In asserting that Maine does not need a new medical school, a recent opinion piece presented an incomplete argument (“Another medical school is not the solution to Maine’s problems,” May 10). Dr. James D. Herbert suggested that a new medical school would not enhance access to quality care, would be expensive, and would not support retention of young physicians in the state.

I believe a few key clinical realities were overlooked. First, with respect to timely access to quality primary and specialty care, particularly in the northern half of the state, a first-rate university medical school would ideally be intimately associated with a university hospital that can attract world-class faculty who are dedicated both to provision of care; to medical education and clinical training; and to research. Testimony in the Maine Legislature has suggested that an existing tertiary-care hospital, essentially proximate to the University of Maine Orono campus, could be an ideal partner for a medical school-affiliated training site and for expansion of inpatient beds.

Second, with respect to medical education and the retention of new physicians, existing and exceptional university programs can be readily adapted to specifically recruit and prepare pre-med students from poor and underrepresented communities in Maine, with an eye toward medical school, post-graduate training and ultimately practice here in the state. The success of innovative and cost-effective programs, perhaps leveraging other institutions supporting medical education in resource-scarce settings offers valuable precedent.

A new medical school, then, may be both fiscally achievable and meaningful in enhancing opportunities for pre-medical and post-graduate medical education, and also in significantly augmenting health care access both to high-quality primary and specialty care through a med school-affiliated university hospital, whose faculty and facilities could attract and keep world class consultants, investigators, teachers and newly qualified graduates in iterative fashion. Again, there is growing precedent nationally that supports these assertions.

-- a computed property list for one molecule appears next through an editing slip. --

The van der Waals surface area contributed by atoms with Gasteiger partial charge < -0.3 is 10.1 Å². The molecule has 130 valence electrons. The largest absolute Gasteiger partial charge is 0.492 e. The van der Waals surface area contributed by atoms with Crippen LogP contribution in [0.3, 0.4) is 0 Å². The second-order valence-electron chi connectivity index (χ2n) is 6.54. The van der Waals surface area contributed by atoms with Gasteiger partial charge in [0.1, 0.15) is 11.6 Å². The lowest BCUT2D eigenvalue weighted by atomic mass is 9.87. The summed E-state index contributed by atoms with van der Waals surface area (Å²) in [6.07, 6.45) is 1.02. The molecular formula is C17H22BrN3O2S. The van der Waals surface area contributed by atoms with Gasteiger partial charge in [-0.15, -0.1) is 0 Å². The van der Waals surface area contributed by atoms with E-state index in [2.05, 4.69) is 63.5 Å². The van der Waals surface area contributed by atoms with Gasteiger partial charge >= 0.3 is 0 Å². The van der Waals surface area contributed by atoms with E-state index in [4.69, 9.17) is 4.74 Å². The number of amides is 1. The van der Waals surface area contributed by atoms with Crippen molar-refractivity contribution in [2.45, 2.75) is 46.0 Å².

It will be interesting to see what the impending comprehensively researched feasibility study for a University of Maine medical school concludes about the practicalities and multidimensional impacts of such an initiative.

Some months ago, in presenting the proposed legislation for the feasibility study, Sen. Joe Baldacci described a joint public-private partnership, to be supported privately by a generous and activist donor as well as a major health care services provider in Penobscot County, proximate to the flagship campus of the University of Maine.

Apart from the health care and educational components of the concept, here, is the matter of research.

It can be stipulated that Maine has the set pieces of a genuinely world-class research establishment: the University of Maine System itself, Jackson Labs, the Mount Desert Island Biological Laboratory, Northeastern’s Roux Center for Computational Biology, the Maine Health Institute for Research and Abbott Labs are but a few of the major players. While links exist between some of these entities, including the University of New England in the southern part of the state, a university school of medicine could serve to further break down silos and augment collaboration and productivity in the face of our most serious health problems.

In conclusion, I would submit that any opposition to a University of Maine school of medicine is misplaced and, if heeded, would deprive our state of a superb and incredibly timely opportunity to improve the quality and equitable delivery of health care and health care education and training in Maine.

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